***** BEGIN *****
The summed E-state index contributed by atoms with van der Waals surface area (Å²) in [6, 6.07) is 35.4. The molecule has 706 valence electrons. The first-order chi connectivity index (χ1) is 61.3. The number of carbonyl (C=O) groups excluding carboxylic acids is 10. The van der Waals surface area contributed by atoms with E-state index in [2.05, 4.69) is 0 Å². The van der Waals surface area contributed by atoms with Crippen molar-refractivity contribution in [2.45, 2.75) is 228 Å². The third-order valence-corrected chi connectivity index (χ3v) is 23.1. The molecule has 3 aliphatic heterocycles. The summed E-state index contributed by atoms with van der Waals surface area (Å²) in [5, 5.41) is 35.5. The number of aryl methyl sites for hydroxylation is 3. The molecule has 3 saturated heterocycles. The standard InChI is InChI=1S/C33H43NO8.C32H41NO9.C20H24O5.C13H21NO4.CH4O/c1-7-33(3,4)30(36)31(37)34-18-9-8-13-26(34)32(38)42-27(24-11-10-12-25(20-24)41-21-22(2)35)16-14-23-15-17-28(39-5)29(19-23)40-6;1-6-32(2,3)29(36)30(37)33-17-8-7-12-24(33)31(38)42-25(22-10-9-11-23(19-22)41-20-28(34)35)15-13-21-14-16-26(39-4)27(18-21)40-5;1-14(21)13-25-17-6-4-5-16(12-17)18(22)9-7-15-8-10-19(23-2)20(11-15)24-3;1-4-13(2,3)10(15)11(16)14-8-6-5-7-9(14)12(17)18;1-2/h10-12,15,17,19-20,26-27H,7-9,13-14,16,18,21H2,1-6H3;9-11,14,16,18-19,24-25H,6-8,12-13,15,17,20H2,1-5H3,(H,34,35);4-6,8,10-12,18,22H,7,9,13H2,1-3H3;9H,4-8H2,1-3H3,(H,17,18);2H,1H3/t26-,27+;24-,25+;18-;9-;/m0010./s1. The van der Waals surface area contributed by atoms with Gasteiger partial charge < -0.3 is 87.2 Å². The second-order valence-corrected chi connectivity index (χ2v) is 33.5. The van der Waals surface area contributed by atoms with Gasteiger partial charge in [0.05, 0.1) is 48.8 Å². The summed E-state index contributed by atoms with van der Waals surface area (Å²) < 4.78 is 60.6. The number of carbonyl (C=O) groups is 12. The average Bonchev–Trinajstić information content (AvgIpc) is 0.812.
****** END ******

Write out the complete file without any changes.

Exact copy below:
The summed E-state index contributed by atoms with van der Waals surface area (Å²) in [6, 6.07) is 35.4. The molecule has 706 valence electrons. The first-order chi connectivity index (χ1) is 61.3. The number of carbonyl (C=O) groups excluding carboxylic acids is 10. The van der Waals surface area contributed by atoms with E-state index in [2.05, 4.69) is 0 Å². The van der Waals surface area contributed by atoms with Crippen molar-refractivity contribution in [2.45, 2.75) is 228 Å². The third-order valence-corrected chi connectivity index (χ3v) is 23.1. The molecule has 3 aliphatic heterocycles. The summed E-state index contributed by atoms with van der Waals surface area (Å²) in [5, 5.41) is 35.5. The number of aryl methyl sites for hydroxylation is 3. The molecule has 3 saturated heterocycles. The standard InChI is InChI=1S/C33H43NO8.C32H41NO9.C20H24O5.C13H21NO4.CH4O/c1-7-33(3,4)30(36)31(37)34-18-9-8-13-26(34)32(38)42-27(24-11-10-12-25(20-24)41-21-22(2)35)16-14-23-15-17-28(39-5)29(19-23)40-6;1-6-32(2,3)29(36)30(37)33-17-8-7-12-24(33)31(38)42-25(22-10-9-11-23(19-22)41-20-28(34)35)15-13-21-14-16-26(39-4)27(18-21)40-5;1-14(21)13-25-17-6-4-5-16(12-17)18(22)9-7-15-8-10-19(23-2)20(11-15)24-3;1-4-13(2,3)10(15)11(16)14-8-6-5-7-9(14)12(17)18;1-2/h10-12,15,17,19-20,26-27H,7-9,13-14,16,18,21H2,1-6H3;9-11,14,16,18-19,24-25H,6-8,12-13,15,17,20H2,1-5H3,(H,34,35);4-6,8,10-12,18,22H,7,9,13H2,1-3H3;9H,4-8H2,1-3H3,(H,17,18);2H,1H3/t26-,27+;24-,25+;18-;9-;/m0010./s1. The van der Waals surface area contributed by atoms with Gasteiger partial charge < -0.3 is 87.2 Å². The second-order valence-corrected chi connectivity index (χ2v) is 33.5. The van der Waals surface area contributed by atoms with Gasteiger partial charge in [0.05, 0.1) is 48.8 Å². The summed E-state index contributed by atoms with van der Waals surface area (Å²) < 4.78 is 60.6. The number of carbonyl (C=O) groups is 12. The average Bonchev–Trinajstić information content (AvgIpc) is 0.812.